The pattern is familiar. Revolutionaries become arch-conservatives as they get older. In 1924 the average age of the Soviet Politburo was 42. By the time Leonid Brezhnev died, it was 69. It was the same story in China, giving rise to the joke that the country’s political system consisted of 80-year-olds summoning meetings of 70-year-olds to decide which 60-year-olds should retire.…  Seguir leyendo »

The three most important initials in the world of information are C, I and A. Not for the Central Intelligence Agency, whose abilities in both collecting and managing information are both legendary and overrated, but for confidentiality, integrity and availability.

We spend a lot of time worrying, quite rightly, about the first of these. Our medical data, financial records and log-in credentials are all vulnerable to theft and exploitation, chiefly by criminals. We need to be thriftier in providing immutable personal data (you will never get another mother’s maiden name, fingerprint or date of birth). And we should hold custodians of our details to much higher standards, especially in encrypting databases properly, and notifying us promptly when things go wrong.…  Seguir leyendo »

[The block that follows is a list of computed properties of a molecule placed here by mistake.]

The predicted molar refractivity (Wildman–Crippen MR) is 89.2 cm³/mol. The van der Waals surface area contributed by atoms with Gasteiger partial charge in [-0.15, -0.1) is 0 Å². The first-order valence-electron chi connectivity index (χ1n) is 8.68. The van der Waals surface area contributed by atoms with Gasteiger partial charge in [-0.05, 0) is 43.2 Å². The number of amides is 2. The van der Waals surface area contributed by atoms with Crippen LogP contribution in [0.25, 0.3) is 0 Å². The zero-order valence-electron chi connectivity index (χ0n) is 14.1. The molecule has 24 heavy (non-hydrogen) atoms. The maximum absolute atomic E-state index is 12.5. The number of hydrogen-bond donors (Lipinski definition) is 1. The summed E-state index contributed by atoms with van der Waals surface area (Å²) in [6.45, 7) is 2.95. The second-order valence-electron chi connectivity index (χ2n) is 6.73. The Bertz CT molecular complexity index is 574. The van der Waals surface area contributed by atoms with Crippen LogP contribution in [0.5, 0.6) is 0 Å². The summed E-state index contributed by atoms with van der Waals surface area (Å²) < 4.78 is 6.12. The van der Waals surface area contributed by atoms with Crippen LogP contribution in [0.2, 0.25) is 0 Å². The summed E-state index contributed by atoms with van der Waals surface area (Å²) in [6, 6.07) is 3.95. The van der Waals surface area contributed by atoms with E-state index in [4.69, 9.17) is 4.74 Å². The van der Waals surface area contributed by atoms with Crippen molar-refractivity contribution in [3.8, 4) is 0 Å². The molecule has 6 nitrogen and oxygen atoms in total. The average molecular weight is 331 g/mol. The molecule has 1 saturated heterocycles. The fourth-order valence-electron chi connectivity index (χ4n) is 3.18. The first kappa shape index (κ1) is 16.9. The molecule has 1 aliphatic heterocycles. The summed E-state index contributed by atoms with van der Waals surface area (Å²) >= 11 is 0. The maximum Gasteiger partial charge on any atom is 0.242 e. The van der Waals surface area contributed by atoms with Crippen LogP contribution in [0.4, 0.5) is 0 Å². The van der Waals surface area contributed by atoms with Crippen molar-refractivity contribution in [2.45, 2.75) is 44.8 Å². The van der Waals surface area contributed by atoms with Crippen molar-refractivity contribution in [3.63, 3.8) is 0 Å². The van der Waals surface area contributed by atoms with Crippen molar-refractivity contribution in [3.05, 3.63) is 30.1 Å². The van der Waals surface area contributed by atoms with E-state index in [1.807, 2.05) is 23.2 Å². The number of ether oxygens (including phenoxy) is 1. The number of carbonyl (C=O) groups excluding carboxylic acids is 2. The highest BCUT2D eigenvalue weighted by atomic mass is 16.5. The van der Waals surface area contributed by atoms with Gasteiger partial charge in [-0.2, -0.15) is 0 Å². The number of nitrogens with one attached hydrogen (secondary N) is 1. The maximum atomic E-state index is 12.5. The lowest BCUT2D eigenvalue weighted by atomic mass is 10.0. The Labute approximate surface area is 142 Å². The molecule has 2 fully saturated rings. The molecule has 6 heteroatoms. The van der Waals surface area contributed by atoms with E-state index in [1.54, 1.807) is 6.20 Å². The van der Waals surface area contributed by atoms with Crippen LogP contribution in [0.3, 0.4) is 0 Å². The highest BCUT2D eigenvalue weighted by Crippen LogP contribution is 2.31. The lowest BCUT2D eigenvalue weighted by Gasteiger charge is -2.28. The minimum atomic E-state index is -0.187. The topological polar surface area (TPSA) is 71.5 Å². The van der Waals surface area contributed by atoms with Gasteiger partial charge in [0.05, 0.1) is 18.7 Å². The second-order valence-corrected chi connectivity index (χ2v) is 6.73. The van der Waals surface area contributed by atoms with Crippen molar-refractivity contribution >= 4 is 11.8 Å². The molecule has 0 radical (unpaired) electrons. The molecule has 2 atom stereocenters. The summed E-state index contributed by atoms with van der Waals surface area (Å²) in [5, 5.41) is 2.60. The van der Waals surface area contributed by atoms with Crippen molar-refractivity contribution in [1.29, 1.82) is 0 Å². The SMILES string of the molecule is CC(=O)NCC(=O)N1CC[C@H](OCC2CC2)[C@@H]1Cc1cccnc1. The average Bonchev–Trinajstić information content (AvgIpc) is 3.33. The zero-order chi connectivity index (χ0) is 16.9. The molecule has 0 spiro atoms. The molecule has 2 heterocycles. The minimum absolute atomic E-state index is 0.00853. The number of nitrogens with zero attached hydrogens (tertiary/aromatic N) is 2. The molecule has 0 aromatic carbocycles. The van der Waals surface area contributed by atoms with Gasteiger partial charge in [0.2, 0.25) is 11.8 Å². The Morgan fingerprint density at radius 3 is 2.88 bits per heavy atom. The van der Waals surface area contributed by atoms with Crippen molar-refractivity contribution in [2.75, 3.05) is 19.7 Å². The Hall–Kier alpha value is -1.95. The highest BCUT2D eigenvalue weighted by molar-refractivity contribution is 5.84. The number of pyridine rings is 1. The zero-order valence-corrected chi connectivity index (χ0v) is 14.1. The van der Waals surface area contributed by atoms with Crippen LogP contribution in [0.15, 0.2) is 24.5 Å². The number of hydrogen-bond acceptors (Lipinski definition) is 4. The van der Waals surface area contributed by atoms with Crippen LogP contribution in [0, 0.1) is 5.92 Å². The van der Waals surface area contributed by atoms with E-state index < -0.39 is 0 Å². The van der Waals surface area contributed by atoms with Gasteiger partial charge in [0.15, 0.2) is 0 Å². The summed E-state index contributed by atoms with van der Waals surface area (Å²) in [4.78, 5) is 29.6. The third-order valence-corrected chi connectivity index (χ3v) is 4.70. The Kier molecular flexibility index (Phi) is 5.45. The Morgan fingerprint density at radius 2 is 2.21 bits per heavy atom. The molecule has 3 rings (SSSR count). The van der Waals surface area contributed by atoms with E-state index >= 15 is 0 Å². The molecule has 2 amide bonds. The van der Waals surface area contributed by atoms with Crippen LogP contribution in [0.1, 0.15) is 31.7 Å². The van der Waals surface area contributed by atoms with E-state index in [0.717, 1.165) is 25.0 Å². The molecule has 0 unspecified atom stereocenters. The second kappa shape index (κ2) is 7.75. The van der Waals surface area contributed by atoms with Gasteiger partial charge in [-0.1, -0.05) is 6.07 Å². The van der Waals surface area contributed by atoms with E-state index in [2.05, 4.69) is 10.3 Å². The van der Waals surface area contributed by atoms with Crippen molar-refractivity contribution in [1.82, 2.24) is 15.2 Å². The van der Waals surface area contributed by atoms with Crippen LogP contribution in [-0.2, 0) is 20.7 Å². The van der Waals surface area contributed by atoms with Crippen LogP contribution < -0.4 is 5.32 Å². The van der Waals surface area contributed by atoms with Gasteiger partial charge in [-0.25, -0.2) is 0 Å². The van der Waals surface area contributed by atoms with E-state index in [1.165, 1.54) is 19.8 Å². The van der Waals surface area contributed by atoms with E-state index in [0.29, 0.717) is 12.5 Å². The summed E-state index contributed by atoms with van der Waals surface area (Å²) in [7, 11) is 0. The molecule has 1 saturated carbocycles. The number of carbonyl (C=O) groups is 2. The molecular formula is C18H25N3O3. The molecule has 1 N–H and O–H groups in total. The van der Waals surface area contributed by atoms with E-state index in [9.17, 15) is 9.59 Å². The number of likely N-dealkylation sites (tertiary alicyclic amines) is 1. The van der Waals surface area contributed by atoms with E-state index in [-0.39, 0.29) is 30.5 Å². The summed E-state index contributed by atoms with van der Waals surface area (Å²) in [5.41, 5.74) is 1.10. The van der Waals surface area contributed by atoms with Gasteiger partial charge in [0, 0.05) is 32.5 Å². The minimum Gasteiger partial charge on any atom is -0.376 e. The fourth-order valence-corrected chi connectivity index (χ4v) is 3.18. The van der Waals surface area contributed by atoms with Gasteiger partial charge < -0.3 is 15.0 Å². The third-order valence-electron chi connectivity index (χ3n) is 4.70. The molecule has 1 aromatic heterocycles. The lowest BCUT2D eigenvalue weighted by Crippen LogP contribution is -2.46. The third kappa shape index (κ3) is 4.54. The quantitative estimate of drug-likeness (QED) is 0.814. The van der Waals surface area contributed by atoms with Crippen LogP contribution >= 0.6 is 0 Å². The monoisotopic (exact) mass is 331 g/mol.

Rules don't apply to Russia. But Russia applies rules to other people. That, put crudely, is the Kremlin's outlook on life, exemplified by the latest bombshell from the World Anti-Doping Agency (WADA). In a sense, it's no surprise.

Russia has, since 1991, been at the center of an investigation into fraud involving IMF money, defaulted on its debt, flouted international human rights law in its wars in Chechnya, launched a cyberattack on Estonia, provoked a war in Georgia, annexed Crimea, and brazenly lied over the shooting down of a Malaysian airliner over Ukraine in 2014.